In all of our house flips, we estimate six months from purchase to sale but factor in a few additional months of expenses to make sure we profit on each and every flip we do.

The Bottom Line

Contrary to what many people think, rapidly appreciating markets are not a necessary ingredient for house-flipping success. As long as you stick to a disciplined set of rules, as big— if not bigger— profits can be made in slower markets, as well. Because it is such a short-term style of real estate investing, house flipping is largely immune to extreme market fluctuations. Successful house flipping can be done under any kind of prevailing market conditions as a result.

When you think about it, house flipping is one of the least risky types of real estate investing there is! When you buy right, do a good job on the rehab, stick to your budget, and put an end product on the market that shows beautifully and is priced right, you will make a profit every time.

hard-money-lenders

What do you think about house flipping? Do you have any tips to tell the beginners?

Leave a comment below and let me know!

Michael LaCava is a full time real estate investor, house flipping coach and the President of Hold Em Realty located in Wareham, MA. He runs the website House Flipping School to teach new real estate investors how to flip houses and is the author of "How to Flip a House in 5 Simple Steps".
    Sonya
    Replied over 5 years ago
    Thanks so much for the great advice. I am currently doing a lot of research on this and hope to start soon. This has helped me know that managing everything the correct way really matters.
    Pierce Gwinn from Santo Domingo
    Replied over 4 years ago
    Great article thanks for the advice.
    Gerald Harris Investor from Atlanta, Georgia
    Replied almost 4 years ago
    Many new investors make the mistake of not knowing the true value of the property they have under contract. This was my mistake in the beginning. House Flipping is easy once you’ve done the process a hand full of times. Great Artice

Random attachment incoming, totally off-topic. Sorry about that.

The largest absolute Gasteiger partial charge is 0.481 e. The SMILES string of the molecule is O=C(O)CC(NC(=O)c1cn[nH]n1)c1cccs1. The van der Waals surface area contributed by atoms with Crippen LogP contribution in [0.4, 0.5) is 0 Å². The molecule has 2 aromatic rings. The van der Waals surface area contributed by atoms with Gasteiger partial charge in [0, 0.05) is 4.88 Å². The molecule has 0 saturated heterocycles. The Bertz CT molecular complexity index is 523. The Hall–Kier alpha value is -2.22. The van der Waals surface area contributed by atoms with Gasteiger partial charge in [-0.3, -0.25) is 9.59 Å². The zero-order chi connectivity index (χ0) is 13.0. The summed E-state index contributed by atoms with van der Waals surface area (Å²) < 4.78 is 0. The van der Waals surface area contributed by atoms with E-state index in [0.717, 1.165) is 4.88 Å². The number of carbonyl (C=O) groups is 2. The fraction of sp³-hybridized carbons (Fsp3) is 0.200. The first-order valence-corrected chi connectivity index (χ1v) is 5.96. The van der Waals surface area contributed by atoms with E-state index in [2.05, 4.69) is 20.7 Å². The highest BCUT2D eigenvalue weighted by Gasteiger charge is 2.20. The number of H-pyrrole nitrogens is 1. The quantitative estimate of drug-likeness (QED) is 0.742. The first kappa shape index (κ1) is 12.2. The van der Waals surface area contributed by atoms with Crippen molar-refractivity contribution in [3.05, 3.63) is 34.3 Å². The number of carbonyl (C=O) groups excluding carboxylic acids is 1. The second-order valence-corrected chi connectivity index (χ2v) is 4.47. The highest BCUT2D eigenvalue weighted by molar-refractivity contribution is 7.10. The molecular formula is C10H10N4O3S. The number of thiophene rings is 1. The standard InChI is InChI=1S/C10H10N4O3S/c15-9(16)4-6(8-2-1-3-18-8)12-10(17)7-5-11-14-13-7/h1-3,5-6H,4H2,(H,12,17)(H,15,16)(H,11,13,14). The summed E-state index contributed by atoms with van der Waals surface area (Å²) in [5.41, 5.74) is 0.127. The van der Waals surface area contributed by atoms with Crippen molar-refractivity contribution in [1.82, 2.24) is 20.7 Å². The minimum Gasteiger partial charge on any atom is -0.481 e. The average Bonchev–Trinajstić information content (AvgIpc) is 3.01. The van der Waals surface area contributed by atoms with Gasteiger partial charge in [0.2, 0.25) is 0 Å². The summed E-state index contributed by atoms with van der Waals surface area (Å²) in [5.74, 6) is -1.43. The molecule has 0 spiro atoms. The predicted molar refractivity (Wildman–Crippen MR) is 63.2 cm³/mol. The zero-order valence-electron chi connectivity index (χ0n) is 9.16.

Elena Alvarez-Ramirez
    Replied almost 4 years ago
    This is a great article and overall website. Thanks for all the information!! 🙂 My husband and I are planning on starting this business and I’m wondering if it would be necessary or helpful for me to become a real estate agent?? Would it make sense?
    Greg Sonnier from Lafayette, Louisiana
    Replied almost 4 years ago
    Great article. I followed all these steps which helped me rehab my first investment property. It’s under contract and now I need to learn what I am going to do with the profits from the sale. I understand a 1031 may not be an option unfortunately since I am not holding it for 1 year minimum.
    Jocaro Dodd from College Park, Maryland
    Replied over 3 years ago
    Hi All, My name is Jocaro and I’m new to Bigger pockets. I’ve had an interest in flipping houses for a while, and my wife and I are now doing research in preparation to find our first deal… I have a few questions regarding step 2 in this article. the Quote from the article is, “Your team at the very least should be composed of real estate brokers, contractors, architects, insurance specialists, accountants and money lenders.” For my first flip, I’m looking for something that does’t require any repositioning. would and architect be required for a scope that include just installiing hard wood, new paint, upgrading apliances, and updating bathrooms? For homes that do require some repositioning, would you hire an architet to do the design or just have one on your team to bounce ideas off in the design phase? Thanks,